Is it really possible that this guy was better? Is there anything he couldn’t already do?
Actually, neither of those questions really matter. James was far and away the best player on far and away the best team -- again.
In a league filled with superstars, only about six or seven cannot be stopped when it comes to putting the ball in the basket. James is the best of those. Making matters worse (for opponents), he’s also the game’s best passer. So if he’s not going for 35, it’s only because the man has a heart.
As for defense, just see what happens when James steps into a passing lane – an area in which he’s improved each year.
Kevin Durant and a few others are fantastic. So it’d be hard to describe James in a word, because he’s just better than the best.
Defensive Player of the Year: Tony Allen, Grizzlies
He doesn’t compile big steals numbers and he doesn’t block shots. He doesn’t swipe or bat away passes and he can’t guard power forwards.
So how is Allen the NBA’s best defender?
Easy. He’s always in position, always in your grill, always making the movement of every opposing swingman (and sometimes point guard) a major hassle.
It’s called “position” defense and it comes from the old school of bending your knees, shuffling your feet and actually wanting to do it.
As Allen once said, there’s nothing glamorous about his game. There isn’t a major payday, either -- as Allen is the 194th-highest paid player in the league ($3.3 million).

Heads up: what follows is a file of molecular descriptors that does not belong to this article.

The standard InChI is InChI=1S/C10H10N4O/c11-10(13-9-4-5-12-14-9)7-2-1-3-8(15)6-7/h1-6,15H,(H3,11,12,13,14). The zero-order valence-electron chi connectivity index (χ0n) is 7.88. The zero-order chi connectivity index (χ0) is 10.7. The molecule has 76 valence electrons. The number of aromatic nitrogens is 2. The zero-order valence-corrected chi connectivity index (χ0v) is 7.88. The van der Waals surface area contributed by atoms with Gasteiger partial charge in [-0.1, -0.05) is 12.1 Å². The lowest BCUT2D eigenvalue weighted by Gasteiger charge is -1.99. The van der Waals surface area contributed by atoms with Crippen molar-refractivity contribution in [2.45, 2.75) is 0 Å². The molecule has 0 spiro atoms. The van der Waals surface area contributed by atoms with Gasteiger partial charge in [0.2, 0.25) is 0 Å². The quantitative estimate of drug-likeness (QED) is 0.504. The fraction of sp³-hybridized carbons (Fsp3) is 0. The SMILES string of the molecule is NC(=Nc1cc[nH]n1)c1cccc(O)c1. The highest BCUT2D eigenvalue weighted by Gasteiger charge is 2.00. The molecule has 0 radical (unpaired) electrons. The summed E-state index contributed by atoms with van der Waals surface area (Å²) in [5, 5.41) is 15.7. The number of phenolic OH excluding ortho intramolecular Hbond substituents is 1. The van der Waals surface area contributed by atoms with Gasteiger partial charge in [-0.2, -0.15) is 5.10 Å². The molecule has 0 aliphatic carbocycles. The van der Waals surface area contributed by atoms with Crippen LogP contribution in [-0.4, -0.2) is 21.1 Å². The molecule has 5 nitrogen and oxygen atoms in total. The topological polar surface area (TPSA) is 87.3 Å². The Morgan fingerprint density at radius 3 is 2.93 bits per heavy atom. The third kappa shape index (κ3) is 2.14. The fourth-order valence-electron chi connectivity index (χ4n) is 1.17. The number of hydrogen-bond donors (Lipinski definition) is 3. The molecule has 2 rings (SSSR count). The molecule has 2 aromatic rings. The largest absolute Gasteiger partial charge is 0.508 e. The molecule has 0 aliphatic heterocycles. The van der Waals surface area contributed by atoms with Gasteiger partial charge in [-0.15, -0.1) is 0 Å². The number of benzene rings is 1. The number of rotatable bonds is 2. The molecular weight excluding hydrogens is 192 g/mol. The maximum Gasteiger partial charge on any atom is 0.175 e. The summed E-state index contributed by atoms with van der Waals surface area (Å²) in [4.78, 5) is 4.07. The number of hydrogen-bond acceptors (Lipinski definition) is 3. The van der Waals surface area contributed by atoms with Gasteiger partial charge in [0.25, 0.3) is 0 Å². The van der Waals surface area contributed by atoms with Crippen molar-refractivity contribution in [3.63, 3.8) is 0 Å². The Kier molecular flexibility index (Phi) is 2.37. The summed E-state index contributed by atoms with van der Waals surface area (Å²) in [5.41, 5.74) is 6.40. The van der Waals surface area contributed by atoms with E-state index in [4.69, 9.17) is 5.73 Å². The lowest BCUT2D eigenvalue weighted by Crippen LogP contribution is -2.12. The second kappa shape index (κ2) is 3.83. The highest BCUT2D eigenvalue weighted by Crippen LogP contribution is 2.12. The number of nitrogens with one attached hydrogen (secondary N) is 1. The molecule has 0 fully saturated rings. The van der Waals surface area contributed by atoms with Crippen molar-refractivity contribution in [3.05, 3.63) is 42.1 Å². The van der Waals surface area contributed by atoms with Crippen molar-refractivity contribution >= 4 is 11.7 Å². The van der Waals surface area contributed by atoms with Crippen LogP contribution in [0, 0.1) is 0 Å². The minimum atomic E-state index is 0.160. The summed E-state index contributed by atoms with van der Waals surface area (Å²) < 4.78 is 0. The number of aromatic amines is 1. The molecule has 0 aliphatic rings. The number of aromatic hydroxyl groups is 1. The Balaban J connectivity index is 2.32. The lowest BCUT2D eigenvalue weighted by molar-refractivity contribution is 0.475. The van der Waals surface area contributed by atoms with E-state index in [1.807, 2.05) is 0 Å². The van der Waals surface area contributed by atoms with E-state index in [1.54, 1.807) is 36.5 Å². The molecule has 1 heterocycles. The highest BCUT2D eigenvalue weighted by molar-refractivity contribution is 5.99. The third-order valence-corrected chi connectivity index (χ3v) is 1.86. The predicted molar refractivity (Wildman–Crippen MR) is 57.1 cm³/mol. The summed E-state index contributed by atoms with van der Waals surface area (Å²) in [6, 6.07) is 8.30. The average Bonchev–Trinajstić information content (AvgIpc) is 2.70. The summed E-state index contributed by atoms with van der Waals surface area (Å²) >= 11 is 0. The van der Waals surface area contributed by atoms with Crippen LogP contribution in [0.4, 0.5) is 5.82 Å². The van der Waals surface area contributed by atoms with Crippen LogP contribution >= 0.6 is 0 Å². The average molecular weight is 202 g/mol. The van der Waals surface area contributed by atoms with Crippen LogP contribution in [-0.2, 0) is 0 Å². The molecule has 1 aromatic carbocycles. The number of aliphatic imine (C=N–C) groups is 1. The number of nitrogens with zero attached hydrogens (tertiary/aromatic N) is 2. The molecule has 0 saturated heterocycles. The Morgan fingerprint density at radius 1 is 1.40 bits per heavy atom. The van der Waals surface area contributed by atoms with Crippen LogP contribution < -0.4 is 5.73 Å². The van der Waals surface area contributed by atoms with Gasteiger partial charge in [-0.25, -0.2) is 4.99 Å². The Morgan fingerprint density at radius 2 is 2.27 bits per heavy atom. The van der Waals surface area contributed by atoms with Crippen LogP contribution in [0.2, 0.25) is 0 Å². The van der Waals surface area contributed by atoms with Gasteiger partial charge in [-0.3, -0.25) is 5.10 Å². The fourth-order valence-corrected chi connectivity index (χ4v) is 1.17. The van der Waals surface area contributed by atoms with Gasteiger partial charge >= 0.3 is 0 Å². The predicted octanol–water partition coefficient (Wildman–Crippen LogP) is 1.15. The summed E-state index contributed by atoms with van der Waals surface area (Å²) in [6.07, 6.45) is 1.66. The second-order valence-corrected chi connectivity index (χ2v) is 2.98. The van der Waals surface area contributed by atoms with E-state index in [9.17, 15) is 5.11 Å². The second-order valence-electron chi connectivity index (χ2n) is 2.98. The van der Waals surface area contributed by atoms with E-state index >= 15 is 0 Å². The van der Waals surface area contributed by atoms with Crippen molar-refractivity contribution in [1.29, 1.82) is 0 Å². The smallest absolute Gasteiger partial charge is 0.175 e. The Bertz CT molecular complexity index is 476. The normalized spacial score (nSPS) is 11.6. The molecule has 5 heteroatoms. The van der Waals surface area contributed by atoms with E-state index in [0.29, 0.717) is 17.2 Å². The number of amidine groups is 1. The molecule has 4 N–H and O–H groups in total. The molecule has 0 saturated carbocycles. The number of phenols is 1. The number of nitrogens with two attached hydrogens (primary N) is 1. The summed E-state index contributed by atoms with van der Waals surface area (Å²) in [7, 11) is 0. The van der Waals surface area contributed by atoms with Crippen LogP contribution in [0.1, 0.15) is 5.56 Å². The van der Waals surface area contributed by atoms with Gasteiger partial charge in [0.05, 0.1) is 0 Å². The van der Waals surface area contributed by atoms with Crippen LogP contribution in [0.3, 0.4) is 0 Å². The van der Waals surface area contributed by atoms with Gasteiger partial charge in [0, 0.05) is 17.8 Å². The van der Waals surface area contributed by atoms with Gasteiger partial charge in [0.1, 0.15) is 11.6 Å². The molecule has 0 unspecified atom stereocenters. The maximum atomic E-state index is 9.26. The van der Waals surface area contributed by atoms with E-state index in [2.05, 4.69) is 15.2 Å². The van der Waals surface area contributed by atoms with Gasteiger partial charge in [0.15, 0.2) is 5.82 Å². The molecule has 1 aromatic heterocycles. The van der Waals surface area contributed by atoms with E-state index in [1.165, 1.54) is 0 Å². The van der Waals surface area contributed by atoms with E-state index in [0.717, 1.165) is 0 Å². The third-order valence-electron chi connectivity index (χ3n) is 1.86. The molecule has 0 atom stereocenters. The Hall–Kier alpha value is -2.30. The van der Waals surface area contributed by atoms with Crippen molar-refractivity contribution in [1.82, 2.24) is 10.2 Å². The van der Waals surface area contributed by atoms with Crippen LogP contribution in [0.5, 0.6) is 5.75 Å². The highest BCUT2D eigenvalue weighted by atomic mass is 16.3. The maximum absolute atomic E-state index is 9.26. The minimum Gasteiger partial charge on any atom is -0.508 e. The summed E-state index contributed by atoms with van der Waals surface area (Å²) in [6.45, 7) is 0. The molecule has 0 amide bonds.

But ask anyone who goes against him, and they’ll make it clear: Allen left his fingerprints on the game. And most likely, all over their body, too.
How many times has this guy come off the bench to save a team with two huge stars in Chris Paul and Blake Griffin?
The answer is, too many to count.
Crawford has been a journeyman of sorts, making previous stops in Chicago, Golden State, Atlanta, Portland and New York (twice). But he’s done one thing well in every location, and that’s come off the bench and light up opponents.
Pretty soon, the award should have his name attached to it, because he plays the role to perfection.
Remember at the beginning of the season, when the Pacers were panicked about losing Danny Granger to a knee injury?
Well, they haven’t really missed a beat, and that’s primarily because of Granger’s replacement.
That would be none other than George, who increased his scoring by more than five points per game (from 12.1 to 17.4). He’s also an underrated rebounder and fits in very well with the Pacers’ physical philosophy of trying to beat you by beating you down.
Coach of the Year: George Karl, Nuggets
Raise your hand if you predicted the Nuggets would emerge as the team that won the trade involving
Dwight Howard and Andrew Bynum.
The Nuggets got
Andre Iguodala in the trade, a nice player but not exactly someone who’s expected to change the course of our franchise.
In fact, the Nuggets didn’t have a single All-Star -- yet set the franchise record for wins in a season anyway (56).
Karl has overcome a lot, both in his professional and personal life. As far as the former is concerned, this is clearly his greatest achievement.
Granted, he’s only a rookie, and there’s still plenty of time. But when you’re drafted fifth overall, as Robinson was (by Sacramento), then get traded, then still don’t look like anything special in your new city … well, it’s hard to call you anything but a first-year flop.
Basically, about the only thing most observers are saying about Robinson is that he may have
Derrick Williams syndrome. We still don’t know if he’s a power forward or small forward, or worse, neither.